What is Quantitative Tightening, and How Does It Impact Riskier Assets?

By Thomas, content writer Tuesday, 17 January 2023


Thomas, content writer

The term quantitative tightening describes a process within monetary policy where a central bank is contracting liquidity by shrinking its balance sheet. To understand quantitative tightening, you need to understand quantitative easing. Quantitative tightening has also been described as a normalization process where a central bank is selling government bonds or letting than mature and allowing them to roll off of their balance sheet.

The price of a bond moves in the opposite direction of the yield. Therefore, when a central bank buys government bonds, it attempts to drive down interest rates. When a central bank sells government bonds during quantitative tightening, it tries to increase interest rates.

What is Quantitative Easing?

The term quantitative easing became a mainstay in the capital markets during the 2008 financial crisis. Central banks purchased treasury securities in the open markets to increase liquidity by forcing up the price of government and agency bonds. Quantitative easing is a form of monetary accommodation that can work in conjunction with reducing lending rates.

Quantitative easing became necessary as the liquidity in the financial system was insufficient to buoy banks' operations during the financial crisis. Before the financial market collapse in 2008, central bankers rarely used quantitative easing to describe excessive bond purchases. Some central banks, such as the European Central Bank, moved their benchmark lending rates below zero to improve liquidity. The central bank also conducted quantitative easing to help provide liquidity to member banks.

The concept of quantitative easing became ingrained in the capital markets during the financial crisis that started in 2008. The situation started as commercial banks began to take subprime loans and package these loans into securities. For example, a bank might purchase 100 loans, and 20 were subprime. The bank would then create a collateralized loan obligation, which is a security that trades in the over-the-counter market. The security's credit quality was considered good since most of the loans in the stake were investment grade.

The securities were marketed throughout wall street, and most of the major commercial banks had departments that sold these securities to clients. The issue was that these securities were based on the U.S. Housing Market continuing to outperform. Once the housing market turned down in 2007-2008, these securities lost significant value.

In 2008 the U.S. central bank dropped its Fed Fund rate to zero from above 4% at the beginning of the year. The central bank decided that instead of dropping the rate below zero, they would begin to purchase government securities to push down interest rates further. While the Fed only controls the Fed fund rate, the overnight borrowing rate, it does not control government securities, including 1-year, 2-year, 5-year, 10-year, and 30-year maturities. Most of the lending in the United States is pegged to the 10-year treasury yield. The Fed decided to purchase quantitative easing securities to reduce that interest rate.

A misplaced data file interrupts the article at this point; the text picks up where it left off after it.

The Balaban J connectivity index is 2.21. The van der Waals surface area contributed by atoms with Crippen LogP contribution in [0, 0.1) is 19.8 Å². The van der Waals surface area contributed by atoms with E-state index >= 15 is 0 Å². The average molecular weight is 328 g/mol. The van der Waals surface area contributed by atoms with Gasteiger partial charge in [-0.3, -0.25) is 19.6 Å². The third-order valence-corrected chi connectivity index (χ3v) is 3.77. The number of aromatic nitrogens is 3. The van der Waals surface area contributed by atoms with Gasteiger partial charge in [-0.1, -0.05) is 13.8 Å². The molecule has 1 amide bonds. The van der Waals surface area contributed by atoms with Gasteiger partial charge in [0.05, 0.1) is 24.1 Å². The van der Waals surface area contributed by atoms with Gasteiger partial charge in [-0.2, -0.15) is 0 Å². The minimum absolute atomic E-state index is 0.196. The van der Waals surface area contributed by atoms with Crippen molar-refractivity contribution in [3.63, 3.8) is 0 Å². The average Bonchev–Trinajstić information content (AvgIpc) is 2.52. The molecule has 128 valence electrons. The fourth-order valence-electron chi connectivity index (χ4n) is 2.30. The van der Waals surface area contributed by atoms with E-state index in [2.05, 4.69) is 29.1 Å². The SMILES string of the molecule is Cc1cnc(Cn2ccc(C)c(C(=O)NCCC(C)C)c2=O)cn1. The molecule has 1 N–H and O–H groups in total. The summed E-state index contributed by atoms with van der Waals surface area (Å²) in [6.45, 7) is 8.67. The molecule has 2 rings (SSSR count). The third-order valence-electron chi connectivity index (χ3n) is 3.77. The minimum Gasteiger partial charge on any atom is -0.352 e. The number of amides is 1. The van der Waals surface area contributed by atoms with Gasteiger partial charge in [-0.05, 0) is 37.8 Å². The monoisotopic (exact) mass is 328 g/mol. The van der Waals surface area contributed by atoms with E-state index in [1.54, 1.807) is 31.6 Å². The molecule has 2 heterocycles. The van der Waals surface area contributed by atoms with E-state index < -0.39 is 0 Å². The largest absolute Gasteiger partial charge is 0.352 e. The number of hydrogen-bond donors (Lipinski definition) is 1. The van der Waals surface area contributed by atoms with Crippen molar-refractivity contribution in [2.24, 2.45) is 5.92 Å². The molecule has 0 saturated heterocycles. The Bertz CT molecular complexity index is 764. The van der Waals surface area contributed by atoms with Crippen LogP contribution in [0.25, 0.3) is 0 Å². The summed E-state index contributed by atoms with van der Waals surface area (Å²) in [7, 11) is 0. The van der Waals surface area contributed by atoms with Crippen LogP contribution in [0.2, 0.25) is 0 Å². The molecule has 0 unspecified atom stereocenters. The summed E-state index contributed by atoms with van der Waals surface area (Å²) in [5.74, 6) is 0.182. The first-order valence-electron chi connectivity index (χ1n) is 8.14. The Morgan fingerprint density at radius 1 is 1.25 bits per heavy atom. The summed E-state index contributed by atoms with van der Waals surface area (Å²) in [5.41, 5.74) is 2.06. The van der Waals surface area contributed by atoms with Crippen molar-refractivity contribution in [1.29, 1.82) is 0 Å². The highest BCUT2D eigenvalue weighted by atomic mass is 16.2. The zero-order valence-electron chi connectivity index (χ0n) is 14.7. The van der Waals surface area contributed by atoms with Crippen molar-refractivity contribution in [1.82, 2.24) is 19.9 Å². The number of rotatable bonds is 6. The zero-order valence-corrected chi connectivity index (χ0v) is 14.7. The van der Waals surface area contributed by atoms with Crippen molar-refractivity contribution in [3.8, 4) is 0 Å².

When the Federal Reserve started to purchase government and treasury bonds, they held these securities on their balance sheet. Ahead of the financial crisis, the balance sheet stood near 900 billion dollars. Two years later, in 2010, the balance sheet grew to above 2 trillion. Between 2015 and 2019, the balance sheet remained stable near 4 trillion, and the pandemic hit. The Federal Reserve was forced to cut interest rates to zero and started quantitative easing once again. The Fed's balance sheet more than doubled, nearly reaching 9 trillion.

How Does Quantitative Easing Help and Economy?

If a central bank is purchasing treasury bonds and agency bonds and, in some cases, ETFs, they are helping to increase the price of these products. These purchases help put a floor under the riskier asset and push investors further out on the risk curve. Stock prices hit all-time highs under the most recent quantitative easing, and central bank buying put an artificial tailwind behind stocks and many commodities. Despite the pandemic and the huge job losses that followed because of lockdowns, the sentiment was buoyed because of higher stock and bond prices. When the sentiment is upbeat, consumers will usually spend their money which helps the economy.

Unfortunately, when consumer spending and sentiment become too upbeat, consumers will spend more and more on goods and services, pushing up prices and generating unwanted inflation.